Derek Vreeland grew up in a home that would be described as a nominal Christian home, so his family was Christian in name only, not in practice. When he was in the fifth grade his family moved to St. Joseph, Missouri where they started attending church more regularly and Vreeland was baptized at the age of 12. Near the end of his sophomore year in high school, when he was 15 years old, he began to take his faith very seriously after having a transformative spiritual encounter with God. Soon after, he sensed a call to the ministry and to be a pastor.
Vreeland’s writing journey and faith journey overlap a great deal. During his junior year of high school, his track coach and English teacher encouraged him to write. He told Vreeland, “You have a voice. You have something to say. You should write from a Christian perspective.” He ended up heeding that advice and took an advanced humanities course in high school where he began his writing journey.
During college, Vreeland majored in English with an emphasis in writing in part to prepare for seminary and for his ministry because he knew pastors read and wrote. Another reason he chose his major was because writing came easy to him. He chose to attend Oral Roberts University for seminary because he had become connected to the charismatic tradition during college. He earned his Master of Divinity there while also learning that all Christian faith traditions and have things to offer, thanks to his professors from various Christian faith denominations. His experiences in seminary weren’t purely theological for him—they were an integration of heart and head. He says, “My time there really caused my faith to grow. I also realized God’s Spirit is at work in a lot of different, surprising places.”
Following seminary, Vreeland served in charismatic churches then he later felt a pull away from the charismatic movement and didn’t feel at home within that framework anymore. He says his brand of Christianity is deeply rooted in a strong belief in the ecumenical. He says, “I guess I’m one part Eastern Orthodox, one part Anabaptist, part Wesleyan, part charismatic, part evangelical, part Catholic, so it’s harder to describe. The consistent thread throughout my whole faith journey is certainly a centrality on the person and work of Jesus Christ.”
Vreeland currently serves as the Pastor of Discipleship at his church where he oversees the church’s small groups, classes, workshops, their Wednesday night community meal and various classes, Celebrate Recovery. He also does various forms of pastoral care and some of the preaching and teaching at his church. His writing is very much connected to his faith and work as a pastor. He writes once each month for Missio Alliance which is a post-evangelical network for people who see that we’re living in a post-Christian culture and he has written five books. He sees his writing as part of his pastoral vocation. “I see it as an extension of my faith. It’s not that my faith influences my writing. My writing flows right out of my faith life.”
He feels a divine call to write and has made ministry decisions based on his calling as a writer. There was a season when he explored planting a new church, and while he was waiting for direction from God on where to establish his church, he didn’t receive any answers. But there was a definitive moment during a worship service when God told him he he wasn’t supposed to plant a new church, but instead teach, write, and use his voice. He says, “I jotted those words down that were in my heart and spent time with them, prayed about them, and talked to mentors in my life. I asked them if this seemed like what God was saying to me, and everyone affirmed what God had told me during that service.”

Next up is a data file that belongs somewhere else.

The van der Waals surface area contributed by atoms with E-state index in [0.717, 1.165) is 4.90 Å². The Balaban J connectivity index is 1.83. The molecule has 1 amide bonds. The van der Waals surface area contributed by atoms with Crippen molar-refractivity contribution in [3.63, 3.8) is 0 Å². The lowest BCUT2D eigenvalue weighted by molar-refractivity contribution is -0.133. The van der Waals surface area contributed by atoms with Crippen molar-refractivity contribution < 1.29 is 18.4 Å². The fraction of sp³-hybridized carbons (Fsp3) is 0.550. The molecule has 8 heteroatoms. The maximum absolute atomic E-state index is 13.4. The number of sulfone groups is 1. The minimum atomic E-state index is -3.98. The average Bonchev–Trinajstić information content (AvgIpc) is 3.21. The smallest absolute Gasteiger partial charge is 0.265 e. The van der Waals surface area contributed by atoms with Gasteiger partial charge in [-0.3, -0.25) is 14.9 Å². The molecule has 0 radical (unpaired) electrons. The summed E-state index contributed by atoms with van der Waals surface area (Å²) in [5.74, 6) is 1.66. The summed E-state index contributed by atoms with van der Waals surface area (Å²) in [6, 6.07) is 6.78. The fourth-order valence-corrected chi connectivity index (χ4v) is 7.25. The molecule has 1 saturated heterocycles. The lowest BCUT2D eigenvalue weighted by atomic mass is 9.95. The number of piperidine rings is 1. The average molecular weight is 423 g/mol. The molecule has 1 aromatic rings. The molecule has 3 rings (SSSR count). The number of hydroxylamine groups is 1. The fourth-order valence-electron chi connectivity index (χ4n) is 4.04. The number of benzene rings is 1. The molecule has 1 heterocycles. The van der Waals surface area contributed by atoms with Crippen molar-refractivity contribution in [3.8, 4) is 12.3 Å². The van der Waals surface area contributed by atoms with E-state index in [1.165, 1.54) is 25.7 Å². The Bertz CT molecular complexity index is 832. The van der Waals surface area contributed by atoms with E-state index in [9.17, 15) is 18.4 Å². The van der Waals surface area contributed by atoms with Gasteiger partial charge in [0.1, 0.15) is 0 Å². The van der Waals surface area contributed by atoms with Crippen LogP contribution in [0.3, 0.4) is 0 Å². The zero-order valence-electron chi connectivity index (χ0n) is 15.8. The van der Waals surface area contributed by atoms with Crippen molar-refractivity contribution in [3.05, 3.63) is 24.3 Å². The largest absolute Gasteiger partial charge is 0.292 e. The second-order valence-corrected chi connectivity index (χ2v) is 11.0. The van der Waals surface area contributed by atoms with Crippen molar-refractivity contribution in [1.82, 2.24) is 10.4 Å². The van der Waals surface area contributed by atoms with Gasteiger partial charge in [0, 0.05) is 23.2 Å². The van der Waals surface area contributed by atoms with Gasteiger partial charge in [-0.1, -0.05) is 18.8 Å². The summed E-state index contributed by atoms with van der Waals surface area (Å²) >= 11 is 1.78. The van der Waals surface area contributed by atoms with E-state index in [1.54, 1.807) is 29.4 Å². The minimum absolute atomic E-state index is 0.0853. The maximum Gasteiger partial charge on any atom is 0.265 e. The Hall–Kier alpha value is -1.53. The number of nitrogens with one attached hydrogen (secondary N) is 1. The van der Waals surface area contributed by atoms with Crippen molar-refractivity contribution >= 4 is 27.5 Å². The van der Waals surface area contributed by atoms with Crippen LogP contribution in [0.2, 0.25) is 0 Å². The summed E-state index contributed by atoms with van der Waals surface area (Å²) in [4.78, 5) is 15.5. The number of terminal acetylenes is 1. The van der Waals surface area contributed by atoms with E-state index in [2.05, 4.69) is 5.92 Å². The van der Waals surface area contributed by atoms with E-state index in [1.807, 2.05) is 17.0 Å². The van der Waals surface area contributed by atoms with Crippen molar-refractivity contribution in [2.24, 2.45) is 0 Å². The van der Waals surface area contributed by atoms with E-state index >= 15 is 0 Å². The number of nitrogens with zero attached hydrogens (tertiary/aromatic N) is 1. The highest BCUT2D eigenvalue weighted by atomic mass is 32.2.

Vreeland says his writing inspiration comes from two places. “I’m very inspired by other authors that I read. Because my writing is specifically nonfiction, in the Christian literary world, and flows out of my faith journey, I’m very inspired by other writers of faith, especially Eugene Peterson, N.T. Wright, and Wendell Berry. So I always read with a pen in hand. I’m also a runner and backpacker, and there is something meditative about the repetition of hiking and running. It gets you in a meditative state and I love it. It puts my mind in a really good place. So I’ll give myself voice-to-text notes while I’m running or hiking, and will slow down and type on my phone if I absolutely need to.”
After self-publishing four books over the past several years, his first book with a traditional publisher is coming out June 18. His newest book is about discipleship and is called By the Way: Getting Serious about Following Jesus. He says, “The primary point of the book is that the essence of Christian faith is not merely what we believe, not merely the rituals and routines that bind us to a faith. The primary essence of the Christian faith is following Jesus—living a life patterned after the death and resurrection of Jesus.” It’s the book for discipleship that Vreeland always wanted, but couldn’t find.
Derek Vreeland is the discipleship pastor at Word of Life Church in St. Joseph, Missouri, where he leads small groups and discipleship ministries and serves on the pastoral leadership team along with Brian and Peri Zahnd. Vreeland is a regular contributor at Missio Alliance, and his work has been published by Outreach. The author of several books, Vreeland has degrees from Missouri Western State University, Oral Roberts University, and Asbury Theological Seminary. He and his wife, Jenni, have three sons. More about his new book can be found at https://www.bythewaybook.com/.